My money’s on DeMint and the opponents of immigration reform, but there’s always the possibility that the conspicuous failure of immigration legislation could make the GOP’s craving for a Latino presidential candidate even more intense than ever, giving Rubio another chance.

Ed Kilgore is a contributing writer to the Washington Monthly. He is managing editor for The Democratic Strategist and a senior fellow at the Progressive Policy Institute. Find him on Twitter: @ed_kilgore.

Comments

  • c u n d gulag on April 30, 2013 9:44 AM:

    Pardon me for saying this, but when they do bury their hatchets, I hope it's in each other's skulls.

    Ed, don't 'mis-underestimate' DeMented, he'll only be 64 in 2016, and I do believe he might be convinced HE'S the Conservative savior that everyone on the right is hoping for - even if only ONE person says that to him.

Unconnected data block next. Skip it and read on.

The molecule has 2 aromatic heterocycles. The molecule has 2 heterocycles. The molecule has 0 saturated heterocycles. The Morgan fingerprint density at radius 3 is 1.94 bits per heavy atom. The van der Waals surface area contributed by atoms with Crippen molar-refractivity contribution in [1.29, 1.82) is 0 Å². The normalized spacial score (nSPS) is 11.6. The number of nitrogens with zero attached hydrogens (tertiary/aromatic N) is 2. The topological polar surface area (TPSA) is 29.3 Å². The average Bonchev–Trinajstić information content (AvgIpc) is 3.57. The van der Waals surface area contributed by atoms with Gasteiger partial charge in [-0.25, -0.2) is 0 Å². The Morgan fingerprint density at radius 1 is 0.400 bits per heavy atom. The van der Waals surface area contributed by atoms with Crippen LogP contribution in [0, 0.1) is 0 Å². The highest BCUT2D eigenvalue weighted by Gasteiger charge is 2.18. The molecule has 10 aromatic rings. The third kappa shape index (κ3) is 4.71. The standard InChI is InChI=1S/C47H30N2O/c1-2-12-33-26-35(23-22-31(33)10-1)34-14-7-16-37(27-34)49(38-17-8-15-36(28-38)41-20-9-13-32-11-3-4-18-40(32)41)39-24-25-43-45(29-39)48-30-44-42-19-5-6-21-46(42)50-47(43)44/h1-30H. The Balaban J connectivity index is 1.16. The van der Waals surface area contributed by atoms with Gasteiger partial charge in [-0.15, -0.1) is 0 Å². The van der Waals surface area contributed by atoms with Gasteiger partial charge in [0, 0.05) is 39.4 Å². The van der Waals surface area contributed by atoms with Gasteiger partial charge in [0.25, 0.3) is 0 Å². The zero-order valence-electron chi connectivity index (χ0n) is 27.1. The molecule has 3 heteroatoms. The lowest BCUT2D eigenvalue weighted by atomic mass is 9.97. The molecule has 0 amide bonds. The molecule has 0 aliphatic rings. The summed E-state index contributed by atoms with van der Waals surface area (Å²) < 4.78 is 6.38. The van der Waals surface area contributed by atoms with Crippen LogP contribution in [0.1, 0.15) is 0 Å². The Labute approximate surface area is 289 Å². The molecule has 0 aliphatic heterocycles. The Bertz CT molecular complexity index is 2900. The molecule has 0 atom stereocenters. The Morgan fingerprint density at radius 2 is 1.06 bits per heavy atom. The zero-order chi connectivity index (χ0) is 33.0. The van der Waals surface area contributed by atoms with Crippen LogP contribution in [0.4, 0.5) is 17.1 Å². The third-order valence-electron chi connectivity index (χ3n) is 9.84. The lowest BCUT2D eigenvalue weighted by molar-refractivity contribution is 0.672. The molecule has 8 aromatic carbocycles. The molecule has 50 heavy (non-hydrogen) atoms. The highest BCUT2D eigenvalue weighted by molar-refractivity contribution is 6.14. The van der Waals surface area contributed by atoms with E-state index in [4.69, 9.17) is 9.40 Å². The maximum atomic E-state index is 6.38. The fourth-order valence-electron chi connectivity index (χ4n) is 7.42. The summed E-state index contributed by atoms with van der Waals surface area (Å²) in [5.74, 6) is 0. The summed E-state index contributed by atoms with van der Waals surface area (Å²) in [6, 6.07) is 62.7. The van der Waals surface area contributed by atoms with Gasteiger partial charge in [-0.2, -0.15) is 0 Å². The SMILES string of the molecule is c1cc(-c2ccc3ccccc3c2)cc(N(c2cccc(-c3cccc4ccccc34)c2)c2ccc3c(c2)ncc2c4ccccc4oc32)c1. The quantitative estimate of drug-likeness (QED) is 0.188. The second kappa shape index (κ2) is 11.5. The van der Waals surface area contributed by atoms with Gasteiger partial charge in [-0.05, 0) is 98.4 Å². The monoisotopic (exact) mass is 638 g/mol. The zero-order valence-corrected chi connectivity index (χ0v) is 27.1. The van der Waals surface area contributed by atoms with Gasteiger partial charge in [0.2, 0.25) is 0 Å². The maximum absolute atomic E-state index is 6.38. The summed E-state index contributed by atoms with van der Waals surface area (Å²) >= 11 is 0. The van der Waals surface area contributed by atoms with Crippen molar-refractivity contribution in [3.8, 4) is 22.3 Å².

• Steve P on April 30, 2013 10:07 AM:

    "Tell Jim I it was only business. I always liked him."
    --Marco

  • mb on April 30, 2013 10:10 AM:

    "thereís always the possibility that the conspicuous failure of immigration legislation could make the GOPís craving for a Latino presidential candidate even more intense than ever, giving Rubio another chance."

    Sounds like you're trying out for a gig at Slate, Ed. Seems much more likely that the inevitable failure of immigration reform (IR) will sour the GOP on Rubio since they will realize that they have screwed the pooch with the Latino vote anyway with IR so why try to pander with a brown candidate. I don't think that there is any real "craving" within the GOP for a Latino candidate. If a brown/black candidate is chosen by the GOP, it will be begrudgingly -- though they will make it look like they've finally found the "good one." My prediction is that IR will fail, Rubio will fade, and the GOP will turn to the next white guy in line.

  • John Gibbons on April 30, 2013 10:14 AM: